Meet Kitty. Kitty is a phone sex worker who pretends to masturbate whilst talking to customers, when really she’s just waiting for time to pass. She keeps her childhood locked away in an impenetrable box, practices altruism and dreams of becoming a psychologist.

How My Light Is Spent is an honest, funny and bizarre exploration of unemployment, loneliness, sex work and the search for meaning. Part narrated, part performed in the moment, this hilarious tale charts the gradual disappearance of Jimmy’s body. Somewhat of a modern version of H G Wells’ science fiction novella, The Invisible Man, this play gives us soft sci-fi and a compelling journey through the realm of relationships.

 

Set to a palette of Spandau Ballet, Phil Collins and Maroon 5, some welsh accents and a dash of received pronunciation, our ears very much lead the way in this performance. The stripped back set (which I feel resembles Newport Bridge by night) allows us to focus solely on the two performers. Rhodri Meilir and Alexandria Riley both express their undeniable talent in delivering a multitude of characters, each with their own quirks and emotional truths. They are able to make us laugh and almost cry in the moments experienced by both Jimmy and Kitty.

Whilst this play has a lighthearted feel, it touches on some very important conversations: the state of unemployment and perceptions of sex work. When Jimmy goes to the job centre, if you yourself have ever been to sign on you know exactly how he feels. We’ve all had a Michelle who’s not particularly bothered about your experiences or your aspirations and she really just wants to get you away from her desk so she can admire both sides of her hand for a little longer. Rhodri expresses the apathy and frustration that fills us in the search for a job and delivers a performance with genuine feeling. Universal Credit has been sewing its seeds all over the country yet oddly it is not outwardly addressed in the theatre that often. Yes, there are many plays that explore unemployment but, very few knuckle down into the under layers of a system that can be ignored by those it does not effect. As we watch Jimmy’s decline post ‘signing on’, we are exposed to a very real reality of Britain’s working class or as Jimmy defines it, ‘no class’. The loss of his job results in a lost of meaning and a sense of inadequacy in within that feeling, he becomes lost – disappearing at an alarming rate.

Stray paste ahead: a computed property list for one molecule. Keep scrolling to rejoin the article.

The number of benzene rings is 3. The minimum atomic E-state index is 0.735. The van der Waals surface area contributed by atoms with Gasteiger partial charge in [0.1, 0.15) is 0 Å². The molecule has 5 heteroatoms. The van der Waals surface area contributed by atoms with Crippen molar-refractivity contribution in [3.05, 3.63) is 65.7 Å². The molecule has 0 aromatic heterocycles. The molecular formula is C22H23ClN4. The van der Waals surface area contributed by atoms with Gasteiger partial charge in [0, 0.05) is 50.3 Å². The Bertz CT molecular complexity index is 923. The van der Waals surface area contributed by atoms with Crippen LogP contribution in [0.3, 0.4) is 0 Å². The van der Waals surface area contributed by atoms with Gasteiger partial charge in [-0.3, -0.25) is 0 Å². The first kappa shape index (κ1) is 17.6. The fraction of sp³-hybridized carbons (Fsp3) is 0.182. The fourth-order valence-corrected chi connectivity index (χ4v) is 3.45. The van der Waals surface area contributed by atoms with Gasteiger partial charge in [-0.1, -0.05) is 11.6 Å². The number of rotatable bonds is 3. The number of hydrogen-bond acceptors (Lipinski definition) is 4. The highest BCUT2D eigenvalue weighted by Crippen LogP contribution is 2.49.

Speaking of rates, it was refreshing to see a piece of theatre include sex work as a key component without solely perpetuating stereotypes. It cleverly explores the positive and negative language around sex work and also opens a window into the world of different types of sex work. Immediately placing the audience in a phone sex scenario was a good choice on the part of Alan Harris – placing an audience in a setting that is usually private forces us to explore how we feel about this scenario but also to question how we engage and participate in privacy. Kitty is a strong, vibrant and driven character who tries to keep most of her feelings concealed. Alexandria’s performance compels us to route for Kitty and to hope that she truly ends up where she wants to be.

The end of this play was looking as though it was going to be a cheese fest but it surpasses all levels of cheese on toast and delivered a heartfelt and beautiful moment when Jimmy and Kitty found the light of life in each other (it was less cheesy than what I just said, I promise).

Verdict: How My Light is Spent is an honest, funny and original love story set on a welsh bridge. Doughnuts, disappearing body parts, personalised saucers and Newport’s answer to Mona Lisa – a truly wonderful play.